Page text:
Dubai Financial Services Authority (DFSA) said on Wednesday it had fined Equitativa, the manager of a sharia-compliant real estate investment trust, $210,000 for misleading statements regarding one of its assets.
Equitativa made misleading statements on two occasions in 2018 regarding one of Emirates REIT’s 11 assets, a school in Dubai Investment Park, the DFSA said.
“The DFSA also identified concerns around Equitativa’s fund valuation practices,” it said in a statement, adding that the fund manager had agreed to pay the fine.
Equitativa said in a statement that the settlement brought all investigations to a close and it could “now turn its full attention to reinvigorating Emirates REIT and accelerating its plans for growth”.
“To be clear, none of the findings alleges any financial impropriety on part of Equitativa or its employees,” it said.
Equitativa in 2018 failed to provision for money Emirates REIT (EREIT) was owed by the school despite it being in default on rental payments, the regulator said.
Equitativa did not reduce the valuation of the asset in the fund’s half-year financial statement, despite the school lacking an operator for the following academic year, the DFSA added.
“Rather, the school was presented as 100 percent occupied with a secure tenant with a 28-year lease in place,” the DFSA said, adding that this meant that “EREIT’s net profit for the six months to 30 June 2018 was overstated”.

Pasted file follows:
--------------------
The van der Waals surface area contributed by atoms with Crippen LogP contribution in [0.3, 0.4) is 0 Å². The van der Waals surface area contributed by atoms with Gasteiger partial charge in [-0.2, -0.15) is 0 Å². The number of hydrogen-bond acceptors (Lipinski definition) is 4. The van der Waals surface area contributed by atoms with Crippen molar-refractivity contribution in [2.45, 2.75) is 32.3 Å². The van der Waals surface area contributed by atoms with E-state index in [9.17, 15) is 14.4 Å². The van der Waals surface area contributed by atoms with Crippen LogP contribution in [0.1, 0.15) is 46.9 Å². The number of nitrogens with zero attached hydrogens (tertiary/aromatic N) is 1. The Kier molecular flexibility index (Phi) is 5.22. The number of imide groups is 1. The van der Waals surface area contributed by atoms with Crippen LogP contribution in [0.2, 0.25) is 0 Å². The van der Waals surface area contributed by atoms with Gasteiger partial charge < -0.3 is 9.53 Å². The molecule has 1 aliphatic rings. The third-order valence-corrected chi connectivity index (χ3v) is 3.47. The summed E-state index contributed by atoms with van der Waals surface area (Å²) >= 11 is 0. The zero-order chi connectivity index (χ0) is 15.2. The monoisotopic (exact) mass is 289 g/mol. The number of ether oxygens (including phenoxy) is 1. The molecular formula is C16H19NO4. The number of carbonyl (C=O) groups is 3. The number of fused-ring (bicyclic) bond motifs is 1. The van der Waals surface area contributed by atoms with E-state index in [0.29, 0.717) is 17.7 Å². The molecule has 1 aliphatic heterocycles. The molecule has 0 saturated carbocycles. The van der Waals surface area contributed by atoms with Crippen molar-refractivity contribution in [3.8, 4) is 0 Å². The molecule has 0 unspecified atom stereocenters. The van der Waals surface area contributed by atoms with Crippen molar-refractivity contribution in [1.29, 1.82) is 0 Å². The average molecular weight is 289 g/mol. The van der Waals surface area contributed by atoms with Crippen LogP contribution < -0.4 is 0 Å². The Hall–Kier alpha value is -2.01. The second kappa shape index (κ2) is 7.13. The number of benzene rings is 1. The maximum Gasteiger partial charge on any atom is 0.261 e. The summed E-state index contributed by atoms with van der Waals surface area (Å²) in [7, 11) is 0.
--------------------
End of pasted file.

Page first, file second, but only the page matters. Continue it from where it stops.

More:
When, later that year, Equitativa informed its investors that the school was no longer operating, it gave the “misleading impression that a new operator had been secured and would be in place for the following academic year,” the regulator said.
Equitativa in 2019 included a full provision for the money owed by the school and an impairment for the asset, both the regulator and the fund manager said.
The manager has agreed to address concerns around its valuation practices and will appoint an independent valuation expert for Emirates REIT’s 2022 valuation reports, DFSA said.
Emirates REIT this year failed to gain investor support for an offer to exchange $400 million Islamic bonds for new paper, after the coronavirus strained its finances.
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